A beacon of Islam: the Sultan Qaboos Grand Mosque
Sultan Qaboos of Oman decreed in 1992 the building of a Grand Mosque in the nation’s capital, Muscat. The following year an international competition was announced and the building of the mosque began in 1995.
Just over six years later, and paid for entirely at his personal expense, the completed Mosque was officially opened by the Sultan on May 4th 2001. Now the third largest Mosque in the world, the Sultan Qaboos Grand Mosque is also one of its most beautiful.
In a sense, the Mosque is a reflection of what has happened in the Sultanate in recent years. Whereas other countries in the region, bolstered by vast oil revenues, have opted for a Western lifestyle, losing much of their traditional crafts and heritage in the process, Oman has steered a middle course.
From being considered a backward country when the Sultan came to the throne in 1970, the country now has excellent medical facilities, as well as highways, schools and universities. Despite these advances, though, the country has maintained its own distinct heritage.
The Grand Mosque is both modern in design and execution and traditional in style. It is built on a massive scale. The main Prayer hall, for example, covers 40,000 square metres, accommodating 6.500 worshippers, while the whole complex covers 416,000 square metres and has capacity for a total of 20,000 worshippers on major feasts.
Over the main courtyard is a retractable cover which can be used for shade when the heat is especially strong. The Main Prayer Hall is covered with a single enormous Persian carpet weighing 21 tonnes. This carpet alone took four years to complete. Above the worshippers rises a massive chandelier, 14 metres tall.
Built of 300,000 tonnes of Indian sandstone, the mosque sits on a raised podium, in keeping with traditional Omani mosques, keeping it raised from street level and visible for miles around.
The massive blue and gold dome rises fifty metres from the floor of the main Prayer hall. In Islamic architecture, a royal mosque traditionally has four minarets. This one has five, symbolising the five Pillars of Islam. There is one major minaret at the centre and one at each corner.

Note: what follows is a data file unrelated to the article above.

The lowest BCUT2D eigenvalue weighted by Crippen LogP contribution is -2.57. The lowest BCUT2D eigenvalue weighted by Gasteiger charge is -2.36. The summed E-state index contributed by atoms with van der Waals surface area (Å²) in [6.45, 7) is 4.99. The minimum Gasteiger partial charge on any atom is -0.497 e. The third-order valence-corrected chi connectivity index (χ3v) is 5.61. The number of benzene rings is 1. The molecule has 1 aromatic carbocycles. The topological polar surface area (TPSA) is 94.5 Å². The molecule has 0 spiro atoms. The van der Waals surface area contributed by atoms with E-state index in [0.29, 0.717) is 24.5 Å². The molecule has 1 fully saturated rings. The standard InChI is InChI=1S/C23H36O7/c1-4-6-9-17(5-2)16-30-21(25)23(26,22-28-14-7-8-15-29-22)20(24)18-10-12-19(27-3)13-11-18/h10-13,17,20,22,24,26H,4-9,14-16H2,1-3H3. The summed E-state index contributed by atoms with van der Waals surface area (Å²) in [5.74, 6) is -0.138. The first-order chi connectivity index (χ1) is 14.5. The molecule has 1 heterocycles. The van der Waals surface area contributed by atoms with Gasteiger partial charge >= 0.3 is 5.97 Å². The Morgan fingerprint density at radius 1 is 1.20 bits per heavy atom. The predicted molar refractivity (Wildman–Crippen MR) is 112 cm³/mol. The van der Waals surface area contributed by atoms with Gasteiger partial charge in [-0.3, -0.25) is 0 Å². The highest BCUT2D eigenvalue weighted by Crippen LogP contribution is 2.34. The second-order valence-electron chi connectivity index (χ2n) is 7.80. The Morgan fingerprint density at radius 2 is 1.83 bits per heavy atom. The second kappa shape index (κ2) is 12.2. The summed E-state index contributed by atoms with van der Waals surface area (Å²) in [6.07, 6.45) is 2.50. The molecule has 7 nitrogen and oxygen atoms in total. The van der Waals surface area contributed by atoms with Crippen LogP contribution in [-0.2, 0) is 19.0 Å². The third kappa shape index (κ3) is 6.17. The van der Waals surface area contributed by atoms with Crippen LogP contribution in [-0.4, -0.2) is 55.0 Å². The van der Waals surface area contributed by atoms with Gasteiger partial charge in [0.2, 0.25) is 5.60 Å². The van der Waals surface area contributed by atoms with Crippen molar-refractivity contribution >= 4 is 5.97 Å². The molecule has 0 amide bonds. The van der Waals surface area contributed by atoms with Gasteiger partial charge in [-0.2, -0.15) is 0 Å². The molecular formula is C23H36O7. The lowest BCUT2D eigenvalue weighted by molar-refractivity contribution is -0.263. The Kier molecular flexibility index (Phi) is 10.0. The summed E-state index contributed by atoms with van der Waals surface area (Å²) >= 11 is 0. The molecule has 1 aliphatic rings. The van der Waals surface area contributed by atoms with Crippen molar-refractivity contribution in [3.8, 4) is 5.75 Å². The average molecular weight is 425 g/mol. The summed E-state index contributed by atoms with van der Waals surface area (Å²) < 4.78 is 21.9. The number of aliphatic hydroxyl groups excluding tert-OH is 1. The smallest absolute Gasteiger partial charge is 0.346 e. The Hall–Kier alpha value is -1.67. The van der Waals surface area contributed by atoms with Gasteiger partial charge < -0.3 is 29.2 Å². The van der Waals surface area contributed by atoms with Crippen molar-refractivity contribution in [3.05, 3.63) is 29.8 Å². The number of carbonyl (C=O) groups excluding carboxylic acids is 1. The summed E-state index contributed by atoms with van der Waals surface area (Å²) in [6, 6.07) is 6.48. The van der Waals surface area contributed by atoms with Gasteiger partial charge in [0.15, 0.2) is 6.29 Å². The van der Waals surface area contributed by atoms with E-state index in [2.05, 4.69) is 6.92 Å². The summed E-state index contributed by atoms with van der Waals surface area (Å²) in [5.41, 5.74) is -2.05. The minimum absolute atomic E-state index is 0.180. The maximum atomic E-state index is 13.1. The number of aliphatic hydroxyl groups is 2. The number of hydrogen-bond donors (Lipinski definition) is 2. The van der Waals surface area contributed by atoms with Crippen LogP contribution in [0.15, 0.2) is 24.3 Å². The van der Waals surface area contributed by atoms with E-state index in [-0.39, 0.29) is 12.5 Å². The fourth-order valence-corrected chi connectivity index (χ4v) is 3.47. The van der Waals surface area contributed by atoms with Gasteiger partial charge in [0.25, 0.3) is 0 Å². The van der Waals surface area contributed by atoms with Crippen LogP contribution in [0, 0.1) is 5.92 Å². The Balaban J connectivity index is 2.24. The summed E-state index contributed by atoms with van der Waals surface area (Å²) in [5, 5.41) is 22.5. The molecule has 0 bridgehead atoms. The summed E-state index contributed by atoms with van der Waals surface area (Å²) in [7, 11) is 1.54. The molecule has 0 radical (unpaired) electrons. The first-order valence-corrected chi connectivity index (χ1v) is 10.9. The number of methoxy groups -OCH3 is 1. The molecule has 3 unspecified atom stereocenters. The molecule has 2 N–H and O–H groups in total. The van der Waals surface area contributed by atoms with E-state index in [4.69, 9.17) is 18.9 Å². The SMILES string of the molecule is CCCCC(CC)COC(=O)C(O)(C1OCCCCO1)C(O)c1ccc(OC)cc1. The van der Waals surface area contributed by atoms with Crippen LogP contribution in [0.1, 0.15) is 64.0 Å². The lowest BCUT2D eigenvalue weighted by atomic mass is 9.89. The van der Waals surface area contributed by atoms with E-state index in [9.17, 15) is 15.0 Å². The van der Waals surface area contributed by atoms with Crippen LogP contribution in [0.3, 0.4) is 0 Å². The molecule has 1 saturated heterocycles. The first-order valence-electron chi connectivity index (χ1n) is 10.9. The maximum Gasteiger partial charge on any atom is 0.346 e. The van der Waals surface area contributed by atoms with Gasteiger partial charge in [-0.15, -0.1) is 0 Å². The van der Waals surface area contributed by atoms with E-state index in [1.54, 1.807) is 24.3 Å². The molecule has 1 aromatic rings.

A Mosque is so much more than a place for praying. In a Muslim community it really is the focal point of that community. From its minarets the name of God is called out five times a day, reminding the people that Allah is the very centre of all they do.
The mosque is both education centre and social centre. From the earliest days of Prophet Muhammad (pbuh) the mosque was the focal point of the community. In the city of Madinah it was at the very heart of the Islamic State itself.
When, for example, a man has not been seen in the mosque for a day or two by his friends, they will ask where he is and go to see if he is well. When a member of the community is facing financial problems, he can go to the mosque for help. Children gather in a mosque to learn how to recite the Quran.
In a similar way, the Grand Mosque of Sultan Qaboos is more than a space for prayer. There is a Main Prayer Hall, a Ladies Prayer Hall, Covered passageways for reflection or discussion, a Meeting hall and Lecture hall for up to 300 people and a Library with a capacity of 20,000 books.
Attached to the complex is an Islamic Centre. Already the host for international Islamic conferences, the Centre aims to advance the latest research and promote the most up to date thinking in the Islamic world.
Whilst the interior is covered throughout in off-white and grey marble panelling to give an atmosphere of cool and calm, the Ladies Prayer hall is panelled in pink marble.
The most beautiful thing about this mosque, though, is the way it incorporates every aspect of Islamic heritage. Walking through its portals is to experience the history of Islam. There are ceramic tiles, stained glass, brass and silverware, wooden carving and other artefacts from every period in history. In one area you will be thrilled with Ottoman designs, whilst in another you can experience Mamluke, Indian Moghul, Iranian Safavid and traditional Omani styles.
The overall effect is breathtakingly beautiful. So what can we learn from the Grand Mosque of Sultan Qaboos?
Muslims read in the holy Quran:
The mosques of Allah shall be visited and maintained
By such as believe in Allah and the Last day,
Establish regular prayers, and pay zakat,
And fear none except Allah. It is they
Who are expected to be on true guidance. 9:18
Do you remember what it was like in Ramadan? Remember how full the mosques were for Tarawih prayers in the evening and for Fajr Prayer at dawn? Where have all those crowds gone? Where are all the worshippers, with tears running down their faces, who fasted with all their hearts for Allah’s sake?
The mosques of Allah are not just built to look pretty, no matter how magnificent they appear. The reason for their existence is that men might pray in them and that Allah’s Name be praised.
Let us not forget the lessons of Ramadan.